Background: Dyke-Davidoff-Masson syndrome (DDMS) is a rare neurological condition with unknown global prevalence and incidence. The characteristic clinical features include facial asymmetry, seizures, and contralateral hemiplegia. Signature neuroimaging findings include unilateral brain volume loss, ventriculomegaly, compensatory bone hypertrophy resulting in cerebral hemiatrophy, calvarial thickening and hyperpneumatization of paranasal and frontal sinuses neuroimaging.
Case Presentation: 4-year-old girl patient presented seizures (diagnosed as epilepsy) and complained of left-sided hemiplegia since 1 year ago. Neurological examination revealed left-sided spastic hemiplegia with brisk tendon reflexes and extensor planter response on the left side, increased reflexes physiology in the left limb, and positive Babinski on the left leg. MRI showed right cerebral hemiatrophy with ex vacuo dilatation of the right lateral, III and IV ventricles, with hyper pneumatization of the right ethmoid sinus and right left mastoid Aircell and elevation of the right petrous ridge, and falcine displacement to the right as far as +/- 7mm and blurring right hippocampus, suspected atrophy. Therapy, she got multiple anti-epileptic drugs.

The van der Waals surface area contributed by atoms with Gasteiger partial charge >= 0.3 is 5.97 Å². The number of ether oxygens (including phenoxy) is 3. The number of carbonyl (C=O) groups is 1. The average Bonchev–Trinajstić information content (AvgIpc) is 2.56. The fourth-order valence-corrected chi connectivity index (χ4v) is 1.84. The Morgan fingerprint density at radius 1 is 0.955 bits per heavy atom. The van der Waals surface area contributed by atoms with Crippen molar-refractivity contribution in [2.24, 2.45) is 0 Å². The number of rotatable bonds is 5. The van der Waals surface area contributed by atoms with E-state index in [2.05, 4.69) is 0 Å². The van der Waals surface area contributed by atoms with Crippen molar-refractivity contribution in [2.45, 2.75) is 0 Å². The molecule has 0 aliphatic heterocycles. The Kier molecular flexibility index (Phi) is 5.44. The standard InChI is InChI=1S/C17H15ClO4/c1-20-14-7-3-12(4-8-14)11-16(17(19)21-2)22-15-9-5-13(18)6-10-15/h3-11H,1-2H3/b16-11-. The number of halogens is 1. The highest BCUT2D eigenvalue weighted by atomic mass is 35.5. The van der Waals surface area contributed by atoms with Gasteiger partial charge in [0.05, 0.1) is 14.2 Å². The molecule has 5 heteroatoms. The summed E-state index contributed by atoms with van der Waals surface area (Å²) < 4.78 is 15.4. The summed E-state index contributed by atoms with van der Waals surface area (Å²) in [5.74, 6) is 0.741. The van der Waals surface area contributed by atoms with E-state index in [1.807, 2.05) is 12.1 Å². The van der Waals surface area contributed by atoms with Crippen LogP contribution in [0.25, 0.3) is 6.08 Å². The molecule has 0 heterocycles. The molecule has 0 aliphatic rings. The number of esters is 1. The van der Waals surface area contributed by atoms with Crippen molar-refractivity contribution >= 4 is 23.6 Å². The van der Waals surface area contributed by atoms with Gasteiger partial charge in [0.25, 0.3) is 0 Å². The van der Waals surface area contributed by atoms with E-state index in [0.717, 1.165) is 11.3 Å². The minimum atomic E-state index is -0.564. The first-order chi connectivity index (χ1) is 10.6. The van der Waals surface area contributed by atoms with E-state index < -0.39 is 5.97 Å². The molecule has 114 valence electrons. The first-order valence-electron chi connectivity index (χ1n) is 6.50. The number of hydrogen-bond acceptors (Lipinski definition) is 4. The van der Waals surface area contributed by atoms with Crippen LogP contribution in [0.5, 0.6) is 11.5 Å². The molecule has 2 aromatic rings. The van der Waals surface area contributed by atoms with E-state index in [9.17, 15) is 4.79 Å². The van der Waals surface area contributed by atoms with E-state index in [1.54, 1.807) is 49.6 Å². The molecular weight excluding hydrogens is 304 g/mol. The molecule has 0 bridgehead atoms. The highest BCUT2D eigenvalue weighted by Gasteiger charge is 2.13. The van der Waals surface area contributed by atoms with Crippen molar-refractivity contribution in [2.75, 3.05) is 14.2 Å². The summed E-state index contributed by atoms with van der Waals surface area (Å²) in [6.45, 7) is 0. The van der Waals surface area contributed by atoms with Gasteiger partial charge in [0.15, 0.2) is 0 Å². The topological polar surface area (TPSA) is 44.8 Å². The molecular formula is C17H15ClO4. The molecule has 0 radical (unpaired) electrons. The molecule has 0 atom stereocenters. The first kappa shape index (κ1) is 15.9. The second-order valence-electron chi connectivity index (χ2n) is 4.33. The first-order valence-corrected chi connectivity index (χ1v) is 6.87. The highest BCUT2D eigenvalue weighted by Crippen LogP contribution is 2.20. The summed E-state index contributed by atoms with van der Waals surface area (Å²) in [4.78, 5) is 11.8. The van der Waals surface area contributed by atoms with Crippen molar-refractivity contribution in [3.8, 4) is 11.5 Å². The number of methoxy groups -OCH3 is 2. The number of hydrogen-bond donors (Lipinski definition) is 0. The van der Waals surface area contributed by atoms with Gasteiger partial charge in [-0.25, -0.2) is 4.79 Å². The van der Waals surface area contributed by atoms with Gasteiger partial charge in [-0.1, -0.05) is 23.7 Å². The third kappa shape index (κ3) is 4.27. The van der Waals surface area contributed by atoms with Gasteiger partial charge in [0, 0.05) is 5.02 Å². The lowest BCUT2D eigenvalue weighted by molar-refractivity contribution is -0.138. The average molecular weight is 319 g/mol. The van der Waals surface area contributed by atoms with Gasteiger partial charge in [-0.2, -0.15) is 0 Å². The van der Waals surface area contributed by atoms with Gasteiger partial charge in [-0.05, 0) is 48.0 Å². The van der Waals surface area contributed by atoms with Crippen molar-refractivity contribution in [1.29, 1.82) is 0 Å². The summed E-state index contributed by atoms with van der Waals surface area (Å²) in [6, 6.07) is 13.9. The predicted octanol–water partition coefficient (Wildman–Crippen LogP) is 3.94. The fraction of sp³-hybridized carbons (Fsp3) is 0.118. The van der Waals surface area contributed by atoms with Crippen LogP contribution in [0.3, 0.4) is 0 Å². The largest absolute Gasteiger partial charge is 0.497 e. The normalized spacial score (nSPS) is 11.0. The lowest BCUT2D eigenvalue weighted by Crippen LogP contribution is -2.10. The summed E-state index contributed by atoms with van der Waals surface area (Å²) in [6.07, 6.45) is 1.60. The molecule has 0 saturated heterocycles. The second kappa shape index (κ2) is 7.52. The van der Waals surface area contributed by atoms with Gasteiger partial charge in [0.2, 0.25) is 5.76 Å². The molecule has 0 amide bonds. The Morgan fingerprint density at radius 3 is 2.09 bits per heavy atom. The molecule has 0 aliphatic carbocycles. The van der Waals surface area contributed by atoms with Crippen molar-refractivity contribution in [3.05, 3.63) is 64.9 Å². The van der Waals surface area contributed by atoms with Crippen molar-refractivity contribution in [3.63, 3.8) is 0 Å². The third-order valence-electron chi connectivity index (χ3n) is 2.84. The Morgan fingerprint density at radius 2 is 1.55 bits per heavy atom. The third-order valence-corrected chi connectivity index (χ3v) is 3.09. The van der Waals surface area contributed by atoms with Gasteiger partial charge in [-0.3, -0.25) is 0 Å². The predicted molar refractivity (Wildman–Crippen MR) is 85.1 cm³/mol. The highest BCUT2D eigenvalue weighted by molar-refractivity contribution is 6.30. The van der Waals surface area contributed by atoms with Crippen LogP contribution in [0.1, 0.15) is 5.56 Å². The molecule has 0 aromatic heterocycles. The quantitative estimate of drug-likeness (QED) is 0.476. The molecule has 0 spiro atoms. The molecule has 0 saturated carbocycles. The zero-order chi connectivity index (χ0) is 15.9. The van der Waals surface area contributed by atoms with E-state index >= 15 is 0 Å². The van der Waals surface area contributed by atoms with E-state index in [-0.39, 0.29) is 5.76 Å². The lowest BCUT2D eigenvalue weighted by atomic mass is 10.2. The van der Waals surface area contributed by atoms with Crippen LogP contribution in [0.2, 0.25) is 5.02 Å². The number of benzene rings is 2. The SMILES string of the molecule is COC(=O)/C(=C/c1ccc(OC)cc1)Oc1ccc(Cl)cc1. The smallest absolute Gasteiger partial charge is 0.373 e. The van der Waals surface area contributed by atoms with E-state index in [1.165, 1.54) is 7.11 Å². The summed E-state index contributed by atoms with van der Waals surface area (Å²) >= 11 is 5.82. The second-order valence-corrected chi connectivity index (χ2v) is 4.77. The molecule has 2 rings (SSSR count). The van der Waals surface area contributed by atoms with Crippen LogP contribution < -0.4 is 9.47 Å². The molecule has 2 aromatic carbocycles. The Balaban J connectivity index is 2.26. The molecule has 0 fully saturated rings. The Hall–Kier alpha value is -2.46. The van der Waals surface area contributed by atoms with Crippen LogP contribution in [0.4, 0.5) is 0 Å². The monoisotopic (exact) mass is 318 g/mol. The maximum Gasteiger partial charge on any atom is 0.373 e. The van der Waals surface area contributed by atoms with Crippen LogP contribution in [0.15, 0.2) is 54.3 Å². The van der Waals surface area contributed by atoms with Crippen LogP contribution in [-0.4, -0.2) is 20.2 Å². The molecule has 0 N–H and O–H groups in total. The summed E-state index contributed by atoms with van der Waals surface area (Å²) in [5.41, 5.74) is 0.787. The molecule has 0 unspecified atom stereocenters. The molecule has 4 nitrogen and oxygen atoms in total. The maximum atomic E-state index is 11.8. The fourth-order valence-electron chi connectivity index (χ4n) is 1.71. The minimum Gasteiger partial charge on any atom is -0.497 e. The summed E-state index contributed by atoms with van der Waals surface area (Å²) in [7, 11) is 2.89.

Conclusion: Diagnosis of DDMS is made by a triad of hemiplegia, contralateral hemiatrophy, seizures, and classical radiological features. Imaging is important in diagnosing this rare entity and differentiating it from other causes of cerebral hemiatrophy. The long-term prognosis is good, provided the clinical entity is recognized early and managed appropriately.